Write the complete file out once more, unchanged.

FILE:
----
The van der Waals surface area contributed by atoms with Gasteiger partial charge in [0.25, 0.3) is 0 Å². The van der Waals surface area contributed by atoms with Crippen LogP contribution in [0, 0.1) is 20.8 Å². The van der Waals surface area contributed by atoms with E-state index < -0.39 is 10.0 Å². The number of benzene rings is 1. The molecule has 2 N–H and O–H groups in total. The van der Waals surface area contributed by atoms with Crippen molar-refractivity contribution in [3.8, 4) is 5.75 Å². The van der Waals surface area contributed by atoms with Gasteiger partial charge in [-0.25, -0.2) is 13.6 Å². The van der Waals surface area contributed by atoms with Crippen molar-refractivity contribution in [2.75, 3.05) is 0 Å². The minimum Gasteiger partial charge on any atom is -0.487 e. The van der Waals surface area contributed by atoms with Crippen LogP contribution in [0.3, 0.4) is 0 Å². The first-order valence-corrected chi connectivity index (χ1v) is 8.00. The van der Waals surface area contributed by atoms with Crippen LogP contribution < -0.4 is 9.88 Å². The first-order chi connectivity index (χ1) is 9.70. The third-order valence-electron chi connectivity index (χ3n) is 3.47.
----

The van der Waals surface area contributed by atoms with Gasteiger partial charge in [0.25, 0.3) is 0 Å². The van der Waals surface area contributed by atoms with Crippen LogP contribution in [0, 0.1) is 20.8 Å². The van der Waals surface area contributed by atoms with E-state index < -0.39 is 10.0 Å². The number of benzene rings is 1. The molecule has 2 N–H and O–H groups in total. The van der Waals surface area contributed by atoms with Crippen molar-refractivity contribution in [3.8, 4) is 5.75 Å². The van der Waals surface area contributed by atoms with Gasteiger partial charge in [-0.25, -0.2) is 13.6 Å². The van der Waals surface area contributed by atoms with Crippen molar-refractivity contribution in [2.75, 3.05) is 0 Å². The minimum Gasteiger partial charge on any atom is -0.487 e. The van der Waals surface area contributed by atoms with Crippen LogP contribution in [0.3, 0.4) is 0 Å². The first-order valence-corrected chi connectivity index (χ1v) is 8.00. The van der Waals surface area contributed by atoms with Crippen LogP contribution < -0.4 is 9.88 Å². The first-order chi connectivity index (χ1) is 9.70. The third-order valence-electron chi connectivity index (χ3n) is 3.47.